The Cost of Low Fertility in Europe

26 Pages Posted: 29 Mar 2009 Last revised: 1 Jul 2010

See all articles by David E. Bloom

David E. Bloom

Harvard University - T.H. Chan School of Public Health; National Bureau of Economic Research (NBER)

David Canning

Harvard University - T.H. Chan School of Public Health

Günther Fink

Harvard University - Department of Population and International Health

Jocelyn Finlay

Harvard University - Harvard School of Public Health

Date Written: March 2009

Abstract

We analyze the effect of fertility on income per capita with a particular focus on the experience of Europe. For European countries with below-replacement fertility, the cost of continued low fertility will only be observed in the long run. We show that in the short run, a fall in the fertility rate will lower the youth dependency ratio and increase the working-age share, thus raising income per capita. In the long run, however, the burden of old-age dependency dominates the youth dependency decline, and continued low fertility will lead to small working-age shares in the absence of large migration inflows. We show that the currently very high working-age shares generated by the recent declines in fertility and migration inflows are not sustainable, and that significant drops in the relative size of the working-age population should be expected. Without substantial adjustments in labor force participation or migration policies, the potential negative repercussions on the European economy are large.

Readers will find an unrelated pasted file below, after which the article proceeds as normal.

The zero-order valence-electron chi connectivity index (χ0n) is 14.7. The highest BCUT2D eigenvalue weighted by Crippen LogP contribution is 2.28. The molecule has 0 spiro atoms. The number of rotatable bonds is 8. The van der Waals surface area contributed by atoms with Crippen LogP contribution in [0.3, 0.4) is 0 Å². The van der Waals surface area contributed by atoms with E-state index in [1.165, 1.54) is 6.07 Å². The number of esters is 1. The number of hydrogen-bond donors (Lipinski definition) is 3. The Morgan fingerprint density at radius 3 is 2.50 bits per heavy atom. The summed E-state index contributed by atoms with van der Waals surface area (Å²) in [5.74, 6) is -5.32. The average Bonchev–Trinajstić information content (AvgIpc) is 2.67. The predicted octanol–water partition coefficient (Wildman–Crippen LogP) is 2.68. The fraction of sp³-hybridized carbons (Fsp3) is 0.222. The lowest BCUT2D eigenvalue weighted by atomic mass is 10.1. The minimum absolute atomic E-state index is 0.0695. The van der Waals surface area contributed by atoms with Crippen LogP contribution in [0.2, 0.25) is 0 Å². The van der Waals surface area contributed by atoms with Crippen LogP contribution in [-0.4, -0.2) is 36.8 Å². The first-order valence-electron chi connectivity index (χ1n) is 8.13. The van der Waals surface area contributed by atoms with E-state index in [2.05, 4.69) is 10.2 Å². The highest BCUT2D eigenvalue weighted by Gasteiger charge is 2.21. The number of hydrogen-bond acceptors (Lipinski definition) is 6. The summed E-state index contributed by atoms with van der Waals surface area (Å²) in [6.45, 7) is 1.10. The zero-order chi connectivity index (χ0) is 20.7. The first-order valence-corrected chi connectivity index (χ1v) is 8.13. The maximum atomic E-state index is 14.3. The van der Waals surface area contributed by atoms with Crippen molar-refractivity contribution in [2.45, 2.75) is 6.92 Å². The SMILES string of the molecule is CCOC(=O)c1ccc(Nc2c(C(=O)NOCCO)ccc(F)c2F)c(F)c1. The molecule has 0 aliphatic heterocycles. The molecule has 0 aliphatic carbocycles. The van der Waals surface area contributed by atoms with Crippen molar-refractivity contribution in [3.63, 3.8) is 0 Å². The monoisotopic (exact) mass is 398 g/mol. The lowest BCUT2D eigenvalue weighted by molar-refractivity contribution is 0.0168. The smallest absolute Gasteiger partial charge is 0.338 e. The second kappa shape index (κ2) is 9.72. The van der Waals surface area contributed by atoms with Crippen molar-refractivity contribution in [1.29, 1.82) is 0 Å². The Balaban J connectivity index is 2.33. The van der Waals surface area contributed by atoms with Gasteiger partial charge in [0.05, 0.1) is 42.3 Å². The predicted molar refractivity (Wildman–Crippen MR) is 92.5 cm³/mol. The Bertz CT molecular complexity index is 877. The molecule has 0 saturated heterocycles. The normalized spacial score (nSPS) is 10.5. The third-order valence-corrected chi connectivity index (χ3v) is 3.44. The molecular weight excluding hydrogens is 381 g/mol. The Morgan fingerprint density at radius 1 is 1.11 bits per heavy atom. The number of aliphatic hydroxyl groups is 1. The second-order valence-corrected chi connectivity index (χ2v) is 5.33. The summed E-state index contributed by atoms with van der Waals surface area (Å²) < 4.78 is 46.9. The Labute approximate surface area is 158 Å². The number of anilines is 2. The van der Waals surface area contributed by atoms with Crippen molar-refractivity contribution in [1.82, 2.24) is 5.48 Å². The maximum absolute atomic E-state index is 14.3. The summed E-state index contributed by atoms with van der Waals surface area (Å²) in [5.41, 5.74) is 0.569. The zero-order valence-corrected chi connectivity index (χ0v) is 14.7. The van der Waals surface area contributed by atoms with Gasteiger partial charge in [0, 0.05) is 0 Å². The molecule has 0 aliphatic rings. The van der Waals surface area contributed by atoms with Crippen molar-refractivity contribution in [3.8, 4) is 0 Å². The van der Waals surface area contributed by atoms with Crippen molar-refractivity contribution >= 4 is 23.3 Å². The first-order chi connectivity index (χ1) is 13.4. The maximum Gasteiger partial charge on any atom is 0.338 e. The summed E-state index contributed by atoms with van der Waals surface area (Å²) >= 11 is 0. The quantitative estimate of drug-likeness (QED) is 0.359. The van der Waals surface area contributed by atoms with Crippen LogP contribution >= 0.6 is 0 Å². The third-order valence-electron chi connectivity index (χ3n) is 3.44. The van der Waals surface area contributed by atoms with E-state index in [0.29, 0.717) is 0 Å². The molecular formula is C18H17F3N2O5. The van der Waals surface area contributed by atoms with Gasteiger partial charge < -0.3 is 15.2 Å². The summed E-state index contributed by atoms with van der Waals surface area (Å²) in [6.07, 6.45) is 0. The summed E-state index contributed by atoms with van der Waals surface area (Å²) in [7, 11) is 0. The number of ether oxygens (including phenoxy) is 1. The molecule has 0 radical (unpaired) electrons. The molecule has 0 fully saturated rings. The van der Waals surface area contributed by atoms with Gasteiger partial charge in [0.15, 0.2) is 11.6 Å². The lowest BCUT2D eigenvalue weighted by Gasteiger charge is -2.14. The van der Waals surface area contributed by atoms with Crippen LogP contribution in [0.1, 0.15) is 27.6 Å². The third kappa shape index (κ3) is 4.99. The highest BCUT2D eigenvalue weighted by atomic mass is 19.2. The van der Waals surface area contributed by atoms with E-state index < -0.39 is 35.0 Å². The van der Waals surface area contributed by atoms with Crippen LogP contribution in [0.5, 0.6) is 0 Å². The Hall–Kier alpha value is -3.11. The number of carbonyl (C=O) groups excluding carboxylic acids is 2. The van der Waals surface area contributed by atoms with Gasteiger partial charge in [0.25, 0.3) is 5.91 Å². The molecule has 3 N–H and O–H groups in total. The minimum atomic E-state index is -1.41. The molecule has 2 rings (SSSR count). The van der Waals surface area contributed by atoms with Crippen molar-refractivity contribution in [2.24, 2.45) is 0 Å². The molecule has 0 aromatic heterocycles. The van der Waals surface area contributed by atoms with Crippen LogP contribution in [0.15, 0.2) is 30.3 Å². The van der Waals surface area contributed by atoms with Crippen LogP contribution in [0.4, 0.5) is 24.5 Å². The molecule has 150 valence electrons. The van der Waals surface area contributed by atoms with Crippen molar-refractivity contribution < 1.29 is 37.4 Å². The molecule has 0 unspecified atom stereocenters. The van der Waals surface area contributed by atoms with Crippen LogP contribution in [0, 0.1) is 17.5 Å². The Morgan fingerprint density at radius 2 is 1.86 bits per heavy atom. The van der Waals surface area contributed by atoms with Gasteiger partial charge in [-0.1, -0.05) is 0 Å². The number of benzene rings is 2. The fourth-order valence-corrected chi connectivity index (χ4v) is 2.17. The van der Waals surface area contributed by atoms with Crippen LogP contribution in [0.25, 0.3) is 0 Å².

Suggested Citation

Bloom, David E. and Canning, David and Fink, Günther and Finlay, Jocelyn, The Cost of Low Fertility in Europe (March 2009). NBER Working Paper No. w14820, Available at SSRN: https://ssrn.com/abstract=1369056

David E. Bloom (Contact Author)

Harvard University - T.H. Chan School of Public Health ( email )

677 Huntington Avenue
Boston, MA MA 02115
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617-432-0654 (Phone)

National Bureau of Economic Research (NBER)

1050 Massachusetts Avenue
Cambridge, MA 02138
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David Canning

Harvard University - T.H. Chan School of Public Health ( email )

677 Huntington Avenue
Boston, MA MA 02115
United States

Günther Fink

Harvard University - Department of Population and International Health ( email )

665 Huntington Avenue
Boston, MA 02115
United States

Jocelyn Finlay

Harvard University - Harvard School of Public Health ( email )

1875 Cambridge Street
Cambridge, MA 02138
United States

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